The next morning you'll be skinnin' elk or talkin' about a better way to do it in the afternoon. We typically head out very early, and stay out late, so midday is often spent napping in the pine needles, or glassing areas you've identified on your maps. Elk are a bit like fish in a stream. Once you learn to identify the pockets that hold them you can hunt much more effectively. The great part about Colorado is there are a lot of elk. When they're fired up you can call in several bulls at each stand.
We typically call 'em in. However, it's hard to call the bigger herd bulls in. We've had good luck getting ahead of them when they're headed to bed in the morning. If you don't push 'em too hard you can hunt them again the next morning. Each elk and set up play differently. You have to adjust to thier moods, the terrain and the WIND. You will typically make several set ups and even call in several bulls before things come together.
Archery hunting is tough. You have to get an animal to come into pet-me range and present you with a shot. The wind has to be in your favor, you have to have the opportunity to draw. The elk has to give you a good shot angle, and you have to get it done when it counts. The great part is, even the failed stands are heart pounding excitement. They'll come in close enough to smell. Their bugles are so loud you can feal 'em in your guts.
There's a thread in the archery section called only post by good grouper. I told one of my elk hunting stores there. Give it a read.
We use the Cabelas Bighorn. We use this tent because it is lightweight, compared to a canvas tent (61lbs with poles), and will fit nicely into a panier. A panier is a big bag that hangs from each side of your pack saddle. The Bighorn will comfortably sleep three with cots and a stove. Cabelas makes a bigger model. I believe it's the Alaknak, if the Bighorn isn't big enough. Occasionally we don't have room for the big tent or don't want to set it up. Then we use our backpacking tents and gear.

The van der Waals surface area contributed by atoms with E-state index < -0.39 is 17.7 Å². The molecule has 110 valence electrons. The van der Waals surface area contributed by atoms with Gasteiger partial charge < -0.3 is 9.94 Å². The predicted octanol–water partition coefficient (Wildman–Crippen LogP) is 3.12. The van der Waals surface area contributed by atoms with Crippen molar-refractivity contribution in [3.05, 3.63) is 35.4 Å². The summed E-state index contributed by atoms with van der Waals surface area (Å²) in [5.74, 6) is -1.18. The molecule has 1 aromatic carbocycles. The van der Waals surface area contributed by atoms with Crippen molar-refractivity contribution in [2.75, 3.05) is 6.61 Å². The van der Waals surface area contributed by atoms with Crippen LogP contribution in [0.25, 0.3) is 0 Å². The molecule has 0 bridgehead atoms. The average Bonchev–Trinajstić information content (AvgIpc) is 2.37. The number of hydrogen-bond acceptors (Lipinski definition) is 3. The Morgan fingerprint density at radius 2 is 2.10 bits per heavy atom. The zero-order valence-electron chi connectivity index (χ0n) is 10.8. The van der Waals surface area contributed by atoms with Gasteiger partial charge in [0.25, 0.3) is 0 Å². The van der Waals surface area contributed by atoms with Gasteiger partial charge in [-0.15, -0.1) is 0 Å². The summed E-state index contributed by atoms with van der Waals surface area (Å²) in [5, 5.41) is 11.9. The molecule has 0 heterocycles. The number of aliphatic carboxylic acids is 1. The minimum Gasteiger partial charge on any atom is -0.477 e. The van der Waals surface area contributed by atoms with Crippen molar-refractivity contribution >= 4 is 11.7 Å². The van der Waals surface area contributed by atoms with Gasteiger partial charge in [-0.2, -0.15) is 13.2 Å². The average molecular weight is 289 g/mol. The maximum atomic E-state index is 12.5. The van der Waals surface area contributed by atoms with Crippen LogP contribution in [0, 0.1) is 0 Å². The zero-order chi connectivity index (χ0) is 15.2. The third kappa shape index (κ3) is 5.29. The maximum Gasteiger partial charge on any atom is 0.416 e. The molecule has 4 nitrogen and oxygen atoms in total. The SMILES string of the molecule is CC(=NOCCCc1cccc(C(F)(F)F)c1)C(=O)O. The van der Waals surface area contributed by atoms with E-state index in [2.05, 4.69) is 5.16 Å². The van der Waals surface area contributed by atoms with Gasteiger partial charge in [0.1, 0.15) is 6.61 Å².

We use a wood stove for heat. I don't remember the model, but it also came from Cabelas. The stove we use collapses to about the size of a cookie sheet. It requires an inch or so of dirt in the bottom after you set it up. This is a great stove. We tried another with a sliding bottom tray for cleaning out the ash. But, it burned way too hot. We were always too hot, and waking up every hour to stoke the stove again. If you're interested I'll look up the model.
We use Roll A Cots. These roll into a smallish tube shape for packing onto your horse. Cots are the only way to go. You get your gear all under your bed, have a place to sit, and get up into the warmer air.
We only bring a bag of grain, to supplement the graze when they're working hard, and a block of salt. One year we got snowed out. We had to come down and set up a camp and hunt low. We bought hay then. Too much snow. If you buy hay or pellets you have to buy certified weed free feed. We prefer to choose camping spots that have enough grass and water. Grain realy helps a horse keep going when you're using them hard. Grain is a "hot feed". It's like a sugar high for kids. Or speed. I like oats because they don't seem to have as bad an effect. Horses will shed weight at an amazing rate if they're being used hard and not getting enough feed.
I'm not sure what I'm going to decide but since we have never been out there I was thinking either find a good outfitter that does drop camps and has horses, or my dad was thinking of taking his popup trailer, but the bad thing about a trailer (correct me if I'm wrong) is we have to find a flat spot that is easy to get to with the truck but we wont be able to get that far away from other hunters because I have a feeling the farther you get down the trails the worse the trails get. I really want to try to talk them into getting a tent like the one you were talking about and setting camp up way back away from others. Since we are beginners do you think we would be getting in over our heads. I really don't want to do a drop camp just because I'm a do it yourselfer but I plan to come out every 3-5 years, the rest of my buddies on the otherhand, this will be probablly be their first and last time out. They don't have the desire for out west like I do. I guess I need to do some serious talking with them first.
One more question I should have asked first. Do you think we should come out and do a rifle hunt first before we go for a bow hunt? My biggest concern with a rifle hunt is the weather. I would want the first season if any to try and miss the bad weather. I also thought that the rut is starting to wind down that time of year.